All of the skiffs have an extensive list of options and we have developed many of them that were never available before. We build the skiffs exactly how you want them equipped. We invite you to come visit the boat company, see and understand what we are doing and try them on the water.
Hal Chittum & George Sawley
This is a critical part of any flats boat and it is greatly misunderstood and misrepresented. When I was guiding most of us thought that shallow draft was part luck and part Voodoo. Shallow draft on a skiff is actually quite simple to calculate but extremely difficult to achieve. The draft of a boat is calculated from the boat length, beam, deadrise and overall weight. Even more important is how LEVEL the skiff floats when being poled! If the skiff is not perfectly balanced, the stern will typically squat and that is devastating for a shallow water skiffs draft! That can increase the draft up to 75% more than if it were level! Even if the boat is not dragging on the bottom because of stern squat, the angle of the hull bottom will stop the glide after every push on the pole. Instead of gliding 30,40 or 50 feet, the hull angle causes resistance against the water and the boat stops quickly! This situation is a real problem that kills the performance on almost every skiff on the water. A heavy skiff will need a much larger engine to push it. The larger and heavier engine practically guarantees the stern will squat. The bow will now be higher out of the water which causes much more noise in a chop that will spook fish. A heavy boat with a heavier engine also requires more fuel weight. It’s a classic Catch 22. A poling skiff must be light and balanced! A large engine on a very light skiff is a prescription for a bad poling skiff. The lighter a skiff is, the more critical weight distribution becomes. This is not a liability, it the only way to have a great skiff!
Another item that seems to be clouded in mystery is the actual measurement of skiff draft. Frankly, most skiff manufacturers would get a 5 Pinocchio’s rating on their printed draft measurements. Is their measurement with no engine or fuel or with the Goodyear blimp attached to the transom eyes? We measure our skiffs draft with the boat, engine, fishing gear and fuel. It is where the lowest part of bottom of the hull would just touch on a hard bottom.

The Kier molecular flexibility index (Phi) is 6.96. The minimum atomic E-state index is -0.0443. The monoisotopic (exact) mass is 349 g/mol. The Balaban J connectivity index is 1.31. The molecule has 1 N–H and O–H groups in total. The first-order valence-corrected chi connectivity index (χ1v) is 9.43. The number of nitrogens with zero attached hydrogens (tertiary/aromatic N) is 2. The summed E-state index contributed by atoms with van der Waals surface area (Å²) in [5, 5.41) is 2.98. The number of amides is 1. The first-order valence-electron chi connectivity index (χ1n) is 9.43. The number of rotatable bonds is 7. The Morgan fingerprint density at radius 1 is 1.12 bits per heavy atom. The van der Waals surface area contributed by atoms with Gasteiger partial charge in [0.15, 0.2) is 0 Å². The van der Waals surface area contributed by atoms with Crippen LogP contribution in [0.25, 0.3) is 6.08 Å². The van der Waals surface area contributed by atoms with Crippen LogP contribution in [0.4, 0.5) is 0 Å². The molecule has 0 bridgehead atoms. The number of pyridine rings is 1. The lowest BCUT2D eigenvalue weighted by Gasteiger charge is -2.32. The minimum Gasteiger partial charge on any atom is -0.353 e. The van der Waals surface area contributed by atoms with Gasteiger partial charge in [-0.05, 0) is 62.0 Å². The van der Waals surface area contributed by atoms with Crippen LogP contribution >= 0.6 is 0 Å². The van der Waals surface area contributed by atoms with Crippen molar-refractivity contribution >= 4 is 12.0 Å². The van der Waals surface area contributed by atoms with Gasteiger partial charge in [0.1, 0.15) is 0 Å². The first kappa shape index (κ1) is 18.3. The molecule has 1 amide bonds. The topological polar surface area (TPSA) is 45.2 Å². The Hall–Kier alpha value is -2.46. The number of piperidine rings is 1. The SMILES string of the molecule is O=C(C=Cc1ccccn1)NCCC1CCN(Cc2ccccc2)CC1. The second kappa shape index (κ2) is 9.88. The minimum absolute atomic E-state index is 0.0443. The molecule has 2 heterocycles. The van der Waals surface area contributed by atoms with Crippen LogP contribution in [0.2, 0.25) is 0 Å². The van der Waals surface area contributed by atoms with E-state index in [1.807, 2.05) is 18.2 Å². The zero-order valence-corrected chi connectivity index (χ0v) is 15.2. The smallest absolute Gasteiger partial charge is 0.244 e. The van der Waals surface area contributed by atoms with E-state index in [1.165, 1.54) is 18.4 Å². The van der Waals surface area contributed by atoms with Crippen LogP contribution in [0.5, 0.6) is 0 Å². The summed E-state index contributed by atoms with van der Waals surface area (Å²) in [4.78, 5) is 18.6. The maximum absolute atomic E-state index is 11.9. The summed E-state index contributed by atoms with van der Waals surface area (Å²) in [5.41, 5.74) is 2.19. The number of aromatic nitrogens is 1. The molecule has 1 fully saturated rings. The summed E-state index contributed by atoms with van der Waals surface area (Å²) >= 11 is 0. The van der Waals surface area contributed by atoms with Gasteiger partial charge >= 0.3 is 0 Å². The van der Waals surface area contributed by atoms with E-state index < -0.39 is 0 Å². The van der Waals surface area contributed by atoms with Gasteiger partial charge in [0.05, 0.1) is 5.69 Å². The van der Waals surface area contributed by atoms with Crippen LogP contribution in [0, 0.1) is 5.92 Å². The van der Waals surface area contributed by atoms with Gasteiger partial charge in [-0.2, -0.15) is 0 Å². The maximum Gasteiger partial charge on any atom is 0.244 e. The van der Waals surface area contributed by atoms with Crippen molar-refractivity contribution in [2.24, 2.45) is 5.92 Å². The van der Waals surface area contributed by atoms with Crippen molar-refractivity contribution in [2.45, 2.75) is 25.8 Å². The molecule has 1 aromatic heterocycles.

We build many different skiffs with many different engine sizes and weights. We virtually never build 2 skiffs that are rigged the same way. This makes it impossible to have a precise weight for every skiff we build. We do build the lightest skiffs that have ever been produced and there is nothing we can do with the current technology to make them any lighter.
For instance, a tiller skiff is a little lighter than a skiff with our standard center console. The same skiff with a console with the cooler/seat/cushion will be a little heavier than the skiff with the standard console. Lots of options can add up to significant weight. That is not a problem as long as the boat is balanced and floats level.
If we build a skiff for engines up to a 90 HP it will weigh less than a skiff built for a 115 HP because more material is used in the skiff with the 115 HP. However, if we use 50% carbon to build the 115 HP skiff, it will weigh noticeably less than the weight of the standard 90 HP skiff. If we build the 115 HP skiff out of 100% carbon it will weigh noticeably less than the 115 HP skiff with the 50% carbon lamination.
We only use vacuum infusion on all of the skiffs and parts. Some of the technology we use is proprietary and took many years to develop. We also learned many ways to reduce weight from our structural engineer who does many of the finest boats ever built and lots of military projects. There really are some Voodoo materials out there!